Establishing a positive sleep environment for a foster child is quite often one of the bigger tasks for a foster carer. Being in a new place with strangers does not translate into safe sleeping conditions, and any child that comes into your home is likely to be on high alert regardless. Your job is to help them through this bit and create a secure base where they can feel safe enough to let down their guard and get some proper sleep. Here are five ways you can do that.
Have A Routine
Every adult looking after children must appreciate the value that creating a solid routine brings. This bit will depend on the age, background, and sleeping habits of the child you are looking after. There is a strong possibility that they will be looking to you to tell them what happens at bedtime, even if they don’t say it out loud. Think carefully about what is fair, and be flexible and responsive to their needs as you put something in place. For younger, pre-school-aged children there are tickboxes like having a wind-down hour before you go up to bed, supper, and bathing. For older kids such as teenagers, it is more about making sure they are well fed, have a safe space to unload any worries, and manage things like technology use and staying up late.
Keep a Journal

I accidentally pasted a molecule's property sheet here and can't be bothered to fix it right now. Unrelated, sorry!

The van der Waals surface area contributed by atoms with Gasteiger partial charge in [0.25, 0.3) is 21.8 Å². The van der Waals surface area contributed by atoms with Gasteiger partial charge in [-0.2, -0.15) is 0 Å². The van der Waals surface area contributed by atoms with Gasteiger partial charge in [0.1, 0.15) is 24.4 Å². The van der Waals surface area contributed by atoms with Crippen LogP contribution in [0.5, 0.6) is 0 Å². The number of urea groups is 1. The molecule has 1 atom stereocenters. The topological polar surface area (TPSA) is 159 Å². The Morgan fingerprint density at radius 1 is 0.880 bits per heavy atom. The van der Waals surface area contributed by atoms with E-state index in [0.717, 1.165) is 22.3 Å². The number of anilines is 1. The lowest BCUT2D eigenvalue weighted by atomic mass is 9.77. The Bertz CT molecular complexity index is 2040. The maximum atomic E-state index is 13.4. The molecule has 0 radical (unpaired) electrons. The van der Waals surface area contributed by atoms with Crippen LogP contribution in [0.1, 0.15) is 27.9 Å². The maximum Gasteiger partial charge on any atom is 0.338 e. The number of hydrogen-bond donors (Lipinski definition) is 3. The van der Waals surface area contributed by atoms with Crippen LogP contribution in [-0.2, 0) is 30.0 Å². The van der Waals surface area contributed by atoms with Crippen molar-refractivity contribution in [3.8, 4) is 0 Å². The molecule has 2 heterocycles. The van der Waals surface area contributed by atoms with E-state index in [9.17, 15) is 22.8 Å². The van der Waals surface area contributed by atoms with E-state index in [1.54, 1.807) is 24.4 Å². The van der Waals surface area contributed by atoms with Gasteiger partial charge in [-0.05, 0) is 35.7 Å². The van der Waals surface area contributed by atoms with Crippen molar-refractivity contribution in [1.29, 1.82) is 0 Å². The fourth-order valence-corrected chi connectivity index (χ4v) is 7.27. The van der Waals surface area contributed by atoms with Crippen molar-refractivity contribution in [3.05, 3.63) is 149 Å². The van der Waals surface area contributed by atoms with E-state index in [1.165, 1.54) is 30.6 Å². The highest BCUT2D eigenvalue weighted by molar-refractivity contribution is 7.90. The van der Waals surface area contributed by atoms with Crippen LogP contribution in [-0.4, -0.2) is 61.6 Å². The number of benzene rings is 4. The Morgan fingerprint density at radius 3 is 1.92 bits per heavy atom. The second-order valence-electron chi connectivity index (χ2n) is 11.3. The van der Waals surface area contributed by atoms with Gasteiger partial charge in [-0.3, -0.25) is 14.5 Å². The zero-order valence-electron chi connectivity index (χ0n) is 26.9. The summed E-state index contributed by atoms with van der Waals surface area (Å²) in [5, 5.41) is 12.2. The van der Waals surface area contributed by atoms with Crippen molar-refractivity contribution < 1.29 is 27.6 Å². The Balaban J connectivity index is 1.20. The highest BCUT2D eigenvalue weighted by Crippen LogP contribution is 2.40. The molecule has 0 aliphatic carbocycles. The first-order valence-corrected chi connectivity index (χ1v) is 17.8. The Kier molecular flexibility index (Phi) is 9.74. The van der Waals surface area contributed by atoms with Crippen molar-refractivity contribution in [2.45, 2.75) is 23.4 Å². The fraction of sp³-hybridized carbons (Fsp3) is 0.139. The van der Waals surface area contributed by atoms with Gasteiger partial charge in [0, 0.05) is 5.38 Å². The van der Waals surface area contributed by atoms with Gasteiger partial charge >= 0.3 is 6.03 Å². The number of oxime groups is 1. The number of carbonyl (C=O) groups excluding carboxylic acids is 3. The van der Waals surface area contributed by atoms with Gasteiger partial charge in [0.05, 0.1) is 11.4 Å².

One thing you can do is assess the patterns of behaviour in a journal. This journal can be just for you, but some carers like to encourage their looked-after children to join in with the process. However, this journal will be a tool and this tool will enable you to embrace pattern recognition, and therefore make changes where they are necessary.
Ask for Training
Every carer has a support network. Private agencies like fosteringpeople.co.uk will always be on call to assist with the ups and downs that foster carers face during their time with a looked-after child, and this is great. There are training modules that you can participate in so that you are acquiring as much knowledge as necessary to understand the full scope of sleep challenges. This is useful if you are having a particularly troublesome patch where positive sleep is not yet happening.
Make A Safe Space
No one can switch off in a place they don’t feel safe in. Your job, from the very first day, will be to be that safe space. Make sure their bedroom is everything they need it to be, and keep the tension out of bedtime by remembering your training, staying neutral, and regulating yourself at all costs.
Never Be Afraid to Mix it Up
There is a common misconception that you must continue down a path once you’ve committed to yield the best results. However, when it comes to children, it is time to throw that out of the window. If something isn’t working, you should never continue to force it on them. Be responsive to their preferences, personality, and behaviours, and don’t be afraid to mix up your approach.
Establishing positive sleep environments is something all foster carers must do. Remember to bounce off your child and do what works for them.